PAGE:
The risk scoring algorithms the IRS uses to identify potential taxpayers to audit selects tax returns with the highest potential noncompliance. Since EITC audits have a high probability of obtaining a positive tax change this group of taxpayers perennially tends to be selected for an audit.
Table 2 shows that in tax year 2015, 9.1% of EITC audits were closed with no tax change compared to a no change rate of 23.4% of audits for tax returns with TPI of $10 million or more. Table 2 also shows us that as time passes the percentage of no change high-income tax returns actually increases to 33.4% whereas the percentage of no change EITC audits decreases to 6.9%. The widely divergent audit outcomes between rich and poor taxpayers suggests either that the IRS does a poor job of selecting high-income audit cases or that the IRS just gives up trying to enforce the law the longer rich taxpayers can drag out the process. On the other hand, it appears that EITC filers are more likely to “throw in the towel” as time passes. It would be interesting to hear from the IRS their interpretation of the data in Table 2.
A third possible reason why the IRS favors auditing EITC taxpayers is the “salience” factor. I define audit salience as the financial impact of an audit on a taxpayer. I calculate this measure for a group of taxpayers as the average additional recommended tax change as a percentage of estimated average adjusted gross income (AGI). (For EITC taxpayers I calculate average AGI for tax returns with AGI between $1 and $50,000 using SOI Table 2.5. Similarly, for taxpayers with AGI of $10 or more I use data in SOI Table 1.4.) Table 3 presents this salience measure for EITC taxpayers and taxpayers with TPI of $10 million or more.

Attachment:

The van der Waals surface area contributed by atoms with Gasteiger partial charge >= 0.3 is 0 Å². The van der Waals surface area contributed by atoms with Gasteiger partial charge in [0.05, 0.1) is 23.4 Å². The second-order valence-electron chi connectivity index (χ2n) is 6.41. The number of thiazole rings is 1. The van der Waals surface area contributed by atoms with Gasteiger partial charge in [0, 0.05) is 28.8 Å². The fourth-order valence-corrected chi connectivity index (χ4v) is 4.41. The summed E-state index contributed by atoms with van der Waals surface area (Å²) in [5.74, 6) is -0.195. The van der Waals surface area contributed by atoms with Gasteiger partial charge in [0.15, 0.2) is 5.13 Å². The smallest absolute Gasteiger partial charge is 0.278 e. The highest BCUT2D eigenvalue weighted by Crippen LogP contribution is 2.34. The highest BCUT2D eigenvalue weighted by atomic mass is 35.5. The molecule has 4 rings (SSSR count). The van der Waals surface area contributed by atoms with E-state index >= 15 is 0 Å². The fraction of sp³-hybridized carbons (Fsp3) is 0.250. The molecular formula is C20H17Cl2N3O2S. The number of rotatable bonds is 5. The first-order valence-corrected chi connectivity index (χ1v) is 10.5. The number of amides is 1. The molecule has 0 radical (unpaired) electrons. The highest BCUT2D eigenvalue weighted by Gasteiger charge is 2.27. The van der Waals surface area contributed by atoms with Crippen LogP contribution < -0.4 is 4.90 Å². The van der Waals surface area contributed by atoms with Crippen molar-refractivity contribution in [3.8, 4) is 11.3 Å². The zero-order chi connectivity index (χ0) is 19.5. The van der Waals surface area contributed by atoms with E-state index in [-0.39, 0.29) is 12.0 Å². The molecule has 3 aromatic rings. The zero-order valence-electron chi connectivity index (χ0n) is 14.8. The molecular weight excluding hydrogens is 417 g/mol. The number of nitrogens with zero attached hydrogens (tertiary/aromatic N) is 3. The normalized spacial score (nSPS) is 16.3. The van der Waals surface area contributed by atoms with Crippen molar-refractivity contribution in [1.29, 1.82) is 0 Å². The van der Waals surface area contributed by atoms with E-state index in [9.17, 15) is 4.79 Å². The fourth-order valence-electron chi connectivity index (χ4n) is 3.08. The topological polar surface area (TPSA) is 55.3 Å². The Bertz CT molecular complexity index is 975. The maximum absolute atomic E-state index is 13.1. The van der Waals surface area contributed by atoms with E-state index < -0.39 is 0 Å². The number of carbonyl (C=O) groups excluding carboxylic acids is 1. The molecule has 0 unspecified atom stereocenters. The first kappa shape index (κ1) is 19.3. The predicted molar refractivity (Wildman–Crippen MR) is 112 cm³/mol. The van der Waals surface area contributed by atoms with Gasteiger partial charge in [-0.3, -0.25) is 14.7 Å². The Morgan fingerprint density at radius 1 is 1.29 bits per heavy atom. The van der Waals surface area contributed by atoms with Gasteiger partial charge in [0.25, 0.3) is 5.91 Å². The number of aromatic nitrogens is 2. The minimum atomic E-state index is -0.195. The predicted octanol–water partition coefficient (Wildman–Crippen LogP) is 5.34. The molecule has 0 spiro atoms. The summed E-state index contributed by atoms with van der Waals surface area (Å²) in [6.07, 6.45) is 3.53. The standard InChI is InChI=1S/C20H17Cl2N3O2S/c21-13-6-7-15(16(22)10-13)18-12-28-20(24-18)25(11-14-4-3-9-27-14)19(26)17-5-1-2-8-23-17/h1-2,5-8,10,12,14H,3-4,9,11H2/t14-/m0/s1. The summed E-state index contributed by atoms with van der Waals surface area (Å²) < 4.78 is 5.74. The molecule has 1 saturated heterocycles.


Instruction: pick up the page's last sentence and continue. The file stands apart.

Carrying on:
Table 3 shows that for EITC taxpayers the average tax change recommended from an audit represents between 25% and 30% of the average EITC taxpayer’s AGI. Such a large impact can make a significant impression and may discourage taxpayers from ever claiming the EITC again (justified or otherwise). On the other hand, the impact of an audit on wealthy taxpayers represents only about 1% of average AGI. While not inconsequential, the small size of the average recommended tax change relative to average AGI is less likely to change the compliance behavior of the wealthy.
Finally, Commissioner Rettig justified the current the IRS audit policy toward EITC taxpayers as necessary to maintain adequate audit coverage. In general, most would agree that it is important to provide audit coverage of all taxpayers. However, the Commissioner doesn’t tell us what a desired or even minimum audit presence should be for any group of taxpayers or one group of taxpayers relative to another.
Table 4 compares the audit coverage and average additional recommended tax for EITC taxpayers and taxpayers who didn’t claim the EITC but whose reported incomes are similar (between $1 and $50,000 TPI). Since nearly all EITC taxpayers have AGI less than $50,000, I subtract the number of EITC audits from audits of taxpayers with TPI between $1 and $50,000. I do the same for additional recommended tax. Average additional recommended tax is calculated as total additional recommended tax (estimated for non-EITC filers) divided by the number of closed audits less the number of no change audits.